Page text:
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Heartland's COVID-19 Clinics Now Testing All Symptomatic Adults

The East Bluff COVID-19 test site set up in the old Kroger parking lot on Monday, April 20, 2020.
Tim Shelley / Peoria Public Radio
The East Bluff COVID-19 test site set up in the old Kroger parking lot on Monday, April 20, 2020.

Heartland Health Services is opening up testing to all adults displaying COVID-19 symptoms at its East Bluff site.

Previously, a number of criteria were in place. The broadened testing availability is aligned with updated guidance from the Illinois Department of Public Health.

Peoria City/County Health Department Administrator Monica Hendrickson lauded the relaxed criteria.

"By expanding it and taking out those priority groups, but just saying anyone with symptoms is able to get tested, come and get tested," she said. "We're going to get a better understanding of the general population's level of this virus, because now this allows our testing to be expanded, and now more general public individuals will be able to get tested. So this is a really good thing."

All 150 tests available at the East Bluff site were gone by 3 p.m. Wednesday afternoon, and 147 tests were used Tuesday when the site opened.

The first test results from nasal swabs gathered at the site are due back soon from Pekin's Reditus Laboratories.

Hendrickson said around 80 percent of day 1 tests are believed to be for Peoria County residents, though people from the Washington, Morton, and Pekin areas also came out to use the regional test collection services. About 50 percent were current Heartland patients.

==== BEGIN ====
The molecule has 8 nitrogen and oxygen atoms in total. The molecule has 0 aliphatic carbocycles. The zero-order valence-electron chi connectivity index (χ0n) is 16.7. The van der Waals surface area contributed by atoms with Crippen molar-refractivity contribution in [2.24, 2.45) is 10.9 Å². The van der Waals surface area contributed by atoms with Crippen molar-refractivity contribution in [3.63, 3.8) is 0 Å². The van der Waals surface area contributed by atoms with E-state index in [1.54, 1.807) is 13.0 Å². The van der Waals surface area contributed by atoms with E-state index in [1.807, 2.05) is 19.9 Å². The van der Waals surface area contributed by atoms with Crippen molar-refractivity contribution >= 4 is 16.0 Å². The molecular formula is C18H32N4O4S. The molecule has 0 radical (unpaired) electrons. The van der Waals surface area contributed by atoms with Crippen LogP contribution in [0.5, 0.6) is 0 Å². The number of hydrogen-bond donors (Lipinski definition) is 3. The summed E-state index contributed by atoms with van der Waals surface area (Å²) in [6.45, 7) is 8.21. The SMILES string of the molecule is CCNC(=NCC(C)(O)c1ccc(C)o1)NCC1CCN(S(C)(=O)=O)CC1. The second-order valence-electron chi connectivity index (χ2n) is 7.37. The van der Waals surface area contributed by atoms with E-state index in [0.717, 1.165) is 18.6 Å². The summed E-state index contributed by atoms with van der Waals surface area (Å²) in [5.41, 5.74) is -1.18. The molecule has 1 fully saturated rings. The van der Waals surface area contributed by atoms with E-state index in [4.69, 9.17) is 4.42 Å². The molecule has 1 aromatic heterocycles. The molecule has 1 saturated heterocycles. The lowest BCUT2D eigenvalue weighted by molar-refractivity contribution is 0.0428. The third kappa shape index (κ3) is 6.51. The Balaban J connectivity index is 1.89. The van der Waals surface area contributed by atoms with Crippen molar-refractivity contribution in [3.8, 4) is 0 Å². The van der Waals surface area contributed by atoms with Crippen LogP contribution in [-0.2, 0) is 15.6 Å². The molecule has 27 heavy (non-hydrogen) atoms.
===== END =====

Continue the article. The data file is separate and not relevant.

Two additional Peoria testing sites will come online over the next week at the health department building on Sheridan and John Gwynn Park's Faucet Field.

Hendrickson said more tests are already on request for both the Heartland clinics and local hospitals.

Peoria County Board chairman Andrew Rand said there was clearly a pent-up demand. Patients on-site are assessed for symptoms to determine if a test is necessary.

"I think some day we'll be at the point where we won't have to ask or assign any limitations to the testing, but we're not there yet," he said.

Some qualifying symptoms include a cough, shortness of breath, fever, headaches, and chills. Hendrickson said it's not necessarily worth the time for an asymptomatic person to go for testing, because a "viral load" is necessary for accurate results. COVID-19 testing is point-in-time, meaning it can only determine if one currently has the virus, not if they've already had it.

Tests are free for patients, and a doctor's referral isn't needed. Insurance cards are accepted but not required. Patients must be able to self-administer the nasal swab test.

The Tri-County area of Peoria, Tazewell, and Woodford counties has reported 84 positive COVID-19 tests to date.

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Tim Shelley is the News Director at WCBU Peoria Public Radio.